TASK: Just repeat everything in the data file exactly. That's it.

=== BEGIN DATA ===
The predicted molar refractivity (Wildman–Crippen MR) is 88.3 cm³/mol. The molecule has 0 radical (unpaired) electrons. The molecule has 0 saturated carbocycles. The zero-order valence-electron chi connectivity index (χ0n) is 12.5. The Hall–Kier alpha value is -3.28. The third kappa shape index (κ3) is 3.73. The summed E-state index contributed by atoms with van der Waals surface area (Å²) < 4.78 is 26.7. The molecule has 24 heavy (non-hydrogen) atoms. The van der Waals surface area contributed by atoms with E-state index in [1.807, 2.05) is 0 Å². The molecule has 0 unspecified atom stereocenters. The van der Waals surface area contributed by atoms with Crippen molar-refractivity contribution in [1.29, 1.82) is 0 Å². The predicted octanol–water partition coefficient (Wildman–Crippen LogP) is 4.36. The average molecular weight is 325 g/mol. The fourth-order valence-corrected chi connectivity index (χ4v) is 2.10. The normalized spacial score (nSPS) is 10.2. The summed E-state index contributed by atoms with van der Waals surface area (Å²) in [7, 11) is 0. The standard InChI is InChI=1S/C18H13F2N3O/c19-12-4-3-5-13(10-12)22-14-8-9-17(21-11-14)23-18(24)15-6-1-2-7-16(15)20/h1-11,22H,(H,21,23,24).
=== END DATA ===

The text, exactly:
The predicted molar refractivity (Wildman–Crippen MR) is 88.3 cm³/mol. The molecule has 0 radical (unpaired) electrons. The molecule has 0 saturated carbocycles. The zero-order valence-electron chi connectivity index (χ0n) is 12.5. The Hall–Kier alpha value is -3.28. The third kappa shape index (κ3) is 3.73. The summed E-state index contributed by atoms with van der Waals surface area (Å²) < 4.78 is 26.7. The molecule has 24 heavy (non-hydrogen) atoms. The van der Waals surface area contributed by atoms with E-state index in [1.807, 2.05) is 0 Å². The molecule has 0 unspecified atom stereocenters. The van der Waals surface area contributed by atoms with Crippen molar-refractivity contribution in [1.29, 1.82) is 0 Å². The predicted octanol–water partition coefficient (Wildman–Crippen LogP) is 4.36. The average molecular weight is 325 g/mol. The fourth-order valence-corrected chi connectivity index (χ4v) is 2.10. The normalized spacial score (nSPS) is 10.2. The summed E-state index contributed by atoms with van der Waals surface area (Å²) in [7, 11) is 0. The standard InChI is InChI=1S/C18H13F2N3O/c19-12-4-3-5-13(10-12)22-14-8-9-17(21-11-14)23-18(24)15-6-1-2-7-16(15)20/h1-11,22H,(H,21,23,24).